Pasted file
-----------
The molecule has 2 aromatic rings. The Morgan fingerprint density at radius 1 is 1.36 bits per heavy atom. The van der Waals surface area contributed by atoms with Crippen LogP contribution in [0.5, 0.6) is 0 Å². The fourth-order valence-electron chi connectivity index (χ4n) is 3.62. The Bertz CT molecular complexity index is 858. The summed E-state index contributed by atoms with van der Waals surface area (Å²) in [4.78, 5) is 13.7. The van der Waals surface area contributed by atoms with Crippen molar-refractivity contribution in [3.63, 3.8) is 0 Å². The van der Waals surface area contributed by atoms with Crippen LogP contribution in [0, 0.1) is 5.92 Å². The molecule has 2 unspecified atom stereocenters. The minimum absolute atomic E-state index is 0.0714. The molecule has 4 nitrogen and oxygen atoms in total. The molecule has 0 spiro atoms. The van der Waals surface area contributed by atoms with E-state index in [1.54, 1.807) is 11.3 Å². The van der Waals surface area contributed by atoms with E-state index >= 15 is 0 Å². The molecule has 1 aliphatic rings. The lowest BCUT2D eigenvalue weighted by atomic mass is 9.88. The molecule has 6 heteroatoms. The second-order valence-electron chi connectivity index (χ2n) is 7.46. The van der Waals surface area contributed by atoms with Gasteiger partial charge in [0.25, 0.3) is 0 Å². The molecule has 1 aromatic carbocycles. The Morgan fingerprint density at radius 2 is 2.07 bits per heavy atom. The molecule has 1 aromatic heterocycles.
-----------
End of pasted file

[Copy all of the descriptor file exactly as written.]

The molecule has 2 aromatic rings. The Morgan fingerprint density at radius 1 is 1.36 bits per heavy atom. The van der Waals surface area contributed by atoms with Crippen LogP contribution in [0.5, 0.6) is 0 Å². The fourth-order valence-electron chi connectivity index (χ4n) is 3.62. The Bertz CT molecular complexity index is 858. The summed E-state index contributed by atoms with van der Waals surface area (Å²) in [4.78, 5) is 13.7. The van der Waals surface area contributed by atoms with Crippen molar-refractivity contribution in [3.63, 3.8) is 0 Å². The van der Waals surface area contributed by atoms with Crippen LogP contribution in [0, 0.1) is 5.92 Å². The molecule has 2 unspecified atom stereocenters. The minimum absolute atomic E-state index is 0.0714. The molecule has 4 nitrogen and oxygen atoms in total. The molecule has 0 spiro atoms. The van der Waals surface area contributed by atoms with E-state index in [1.54, 1.807) is 11.3 Å². The van der Waals surface area contributed by atoms with E-state index >= 15 is 0 Å². The molecule has 1 aliphatic rings. The lowest BCUT2D eigenvalue weighted by atomic mass is 9.88. The molecule has 6 heteroatoms. The second-order valence-electron chi connectivity index (χ2n) is 7.46. The van der Waals surface area contributed by atoms with Gasteiger partial charge in [0.25, 0.3) is 0 Å². The molecule has 1 aromatic carbocycles. The Morgan fingerprint density at radius 2 is 2.07 bits per heavy atom. The molecule has 1 aromatic heterocycles.